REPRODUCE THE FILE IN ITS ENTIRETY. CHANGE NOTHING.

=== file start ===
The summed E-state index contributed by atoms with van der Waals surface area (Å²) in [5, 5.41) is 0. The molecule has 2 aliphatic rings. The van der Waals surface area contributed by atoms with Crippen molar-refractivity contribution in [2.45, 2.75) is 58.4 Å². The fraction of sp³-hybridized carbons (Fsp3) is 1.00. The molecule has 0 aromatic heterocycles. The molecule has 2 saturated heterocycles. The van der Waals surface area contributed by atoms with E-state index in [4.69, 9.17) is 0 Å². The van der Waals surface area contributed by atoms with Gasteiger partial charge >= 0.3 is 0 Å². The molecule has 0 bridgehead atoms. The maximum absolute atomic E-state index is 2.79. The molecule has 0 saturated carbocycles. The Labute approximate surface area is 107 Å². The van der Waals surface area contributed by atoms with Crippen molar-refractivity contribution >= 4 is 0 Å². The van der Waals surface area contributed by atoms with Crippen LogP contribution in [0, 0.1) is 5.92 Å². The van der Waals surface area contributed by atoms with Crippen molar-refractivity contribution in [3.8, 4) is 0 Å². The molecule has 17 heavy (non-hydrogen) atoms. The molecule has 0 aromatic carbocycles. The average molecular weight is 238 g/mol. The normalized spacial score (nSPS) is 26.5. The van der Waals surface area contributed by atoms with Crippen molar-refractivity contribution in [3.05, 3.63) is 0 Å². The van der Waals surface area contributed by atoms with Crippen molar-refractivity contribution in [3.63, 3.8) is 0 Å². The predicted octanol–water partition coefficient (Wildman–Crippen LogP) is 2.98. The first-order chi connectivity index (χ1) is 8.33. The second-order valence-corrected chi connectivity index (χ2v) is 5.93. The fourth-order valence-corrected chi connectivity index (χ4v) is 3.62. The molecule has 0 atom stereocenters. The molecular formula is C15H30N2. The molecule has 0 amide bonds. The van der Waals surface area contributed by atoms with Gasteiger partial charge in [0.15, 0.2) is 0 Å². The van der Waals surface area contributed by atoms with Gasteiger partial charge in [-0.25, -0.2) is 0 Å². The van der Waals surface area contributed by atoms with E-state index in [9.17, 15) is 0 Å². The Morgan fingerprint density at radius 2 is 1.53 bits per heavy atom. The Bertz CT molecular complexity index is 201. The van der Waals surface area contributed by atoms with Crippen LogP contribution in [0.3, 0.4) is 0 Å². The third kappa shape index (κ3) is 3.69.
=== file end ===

The summed E-state index contributed by atoms with van der Waals surface area (Å²) in [5, 5.41) is 0. The molecule has 2 aliphatic rings. The van der Waals surface area contributed by atoms with Crippen molar-refractivity contribution in [2.45, 2.75) is 58.4 Å². The fraction of sp³-hybridized carbons (Fsp3) is 1.00. The molecule has 0 aromatic heterocycles. The molecule has 2 saturated heterocycles. The van der Waals surface area contributed by atoms with E-state index in [4.69, 9.17) is 0 Å². The van der Waals surface area contributed by atoms with Gasteiger partial charge >= 0.3 is 0 Å². The molecule has 0 bridgehead atoms. The maximum absolute atomic E-state index is 2.79. The molecule has 0 saturated carbocycles. The Labute approximate surface area is 107 Å². The van der Waals surface area contributed by atoms with Crippen molar-refractivity contribution >= 4 is 0 Å². The van der Waals surface area contributed by atoms with Crippen LogP contribution in [0, 0.1) is 5.92 Å². The van der Waals surface area contributed by atoms with Crippen molar-refractivity contribution in [3.8, 4) is 0 Å². The molecule has 17 heavy (non-hydrogen) atoms. The molecule has 0 aromatic carbocycles. The average molecular weight is 238 g/mol. The normalized spacial score (nSPS) is 26.5. The van der Waals surface area contributed by atoms with Crippen molar-refractivity contribution in [3.05, 3.63) is 0 Å². The van der Waals surface area contributed by atoms with Crippen molar-refractivity contribution in [3.63, 3.8) is 0 Å². The predicted octanol–water partition coefficient (Wildman–Crippen LogP) is 2.98. The first-order chi connectivity index (χ1) is 8.33. The second-order valence-corrected chi connectivity index (χ2v) is 5.93. The fourth-order valence-corrected chi connectivity index (χ4v) is 3.62. The molecule has 0 atom stereocenters. The molecular formula is C15H30N2. The molecule has 0 amide bonds. The van der Waals surface area contributed by atoms with Gasteiger partial charge in [0.15, 0.2) is 0 Å². The van der Waals surface area contributed by atoms with Gasteiger partial charge in [-0.25, -0.2) is 0 Å². The van der Waals surface area contributed by atoms with E-state index in [9.17, 15) is 0 Å². The Morgan fingerprint density at radius 2 is 1.53 bits per heavy atom. The Bertz CT molecular complexity index is 201. The van der Waals surface area contributed by atoms with Crippen LogP contribution in [0.3, 0.4) is 0 Å². The third kappa shape index (κ3) is 3.69.